The common-base characteristics rattled me initially, but not now, after more thinking. Please see the attached slide,in which I am making sense of these characteristics.

There are five IC-VCB loopy characteristics, where the first one, at IE = 0, reaches a breakdown voltage VCB0 of ~ 18 V.

The other four characteristics do not reach the collector breakdown voltage due to the power limitation imposed by the curve tracer. However, each of them has a premature breakdown voltage at an increasingly lower voltage in points B through E as we increase the input (emitter) current. That premature breakdown must be local because the current increase it determines is only a finite step, as typically encountered in channel-resistance-limited local breakdown situations.

Of the five I-V characteristics, I outlined in dotted line characteristic #4. See that the previous characteristic, #3, was not able to return all the way to its parking place as the looping process was slower than the input step. The curve tracer spot caught up with the evolution of the IC-VCE point while the Base current was already at the value for curve #4. You may have a better English to describe this, but I am sure you will figure out what I mean.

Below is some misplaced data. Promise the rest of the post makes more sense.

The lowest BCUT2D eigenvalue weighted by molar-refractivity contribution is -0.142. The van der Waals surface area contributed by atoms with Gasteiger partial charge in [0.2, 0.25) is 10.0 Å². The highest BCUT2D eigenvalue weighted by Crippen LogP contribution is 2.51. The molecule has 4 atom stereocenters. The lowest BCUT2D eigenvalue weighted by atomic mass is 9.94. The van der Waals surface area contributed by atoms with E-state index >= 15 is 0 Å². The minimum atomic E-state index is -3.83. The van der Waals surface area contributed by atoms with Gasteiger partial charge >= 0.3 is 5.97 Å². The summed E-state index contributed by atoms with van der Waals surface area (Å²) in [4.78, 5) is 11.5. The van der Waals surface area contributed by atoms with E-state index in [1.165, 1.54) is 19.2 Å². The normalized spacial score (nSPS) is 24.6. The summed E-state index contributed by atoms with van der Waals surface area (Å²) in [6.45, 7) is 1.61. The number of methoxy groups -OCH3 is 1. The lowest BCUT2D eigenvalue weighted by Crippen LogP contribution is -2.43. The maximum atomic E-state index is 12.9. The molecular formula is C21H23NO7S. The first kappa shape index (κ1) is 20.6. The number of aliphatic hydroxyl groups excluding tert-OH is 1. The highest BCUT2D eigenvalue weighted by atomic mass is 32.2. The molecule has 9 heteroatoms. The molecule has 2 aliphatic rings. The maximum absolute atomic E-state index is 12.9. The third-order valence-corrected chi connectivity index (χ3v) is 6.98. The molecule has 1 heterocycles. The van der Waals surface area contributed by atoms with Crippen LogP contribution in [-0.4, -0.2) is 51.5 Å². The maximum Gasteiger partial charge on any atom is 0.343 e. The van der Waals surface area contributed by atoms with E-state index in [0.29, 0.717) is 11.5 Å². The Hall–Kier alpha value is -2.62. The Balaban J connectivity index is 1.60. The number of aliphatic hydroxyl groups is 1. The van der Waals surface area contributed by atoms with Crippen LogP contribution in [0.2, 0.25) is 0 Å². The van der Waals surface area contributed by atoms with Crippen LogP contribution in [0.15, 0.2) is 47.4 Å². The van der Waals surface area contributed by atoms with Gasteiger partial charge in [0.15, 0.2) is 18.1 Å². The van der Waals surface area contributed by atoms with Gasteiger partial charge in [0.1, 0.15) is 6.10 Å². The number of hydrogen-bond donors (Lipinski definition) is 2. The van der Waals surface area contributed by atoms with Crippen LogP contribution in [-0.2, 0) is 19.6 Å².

Another observation on these characteristics is that the premature breakdown in increasingly stronger as we go to greater currents. See, for example, the current step E of the characteristic #5. Intuitively, I can say that this is a consequence of a stronger (lower-resistance) channel at large input currents.

The above does not imply that we understand the nature of the loopy effect, it only shows an interpretation of the puzzling common-base I-V characteristics.

Number 3

We missed the opportunity to exploit the advantage of having an open device: with such a device you can always get powerful insights into transistor physics by illuminating the junctions. This is my fault, as I was having a flashlight with me and forgot to use it!

Final Thoughts

I insist again on the idea of studying the common-base characteristics before the common-emitter ones. Also on the idea of studying the steady-state regime before tackling the hugely more complex transient regime. If the curve tracer we have does not have the necessary slow sweeping function, then the manual DC setup must be used with a plotter attached to it...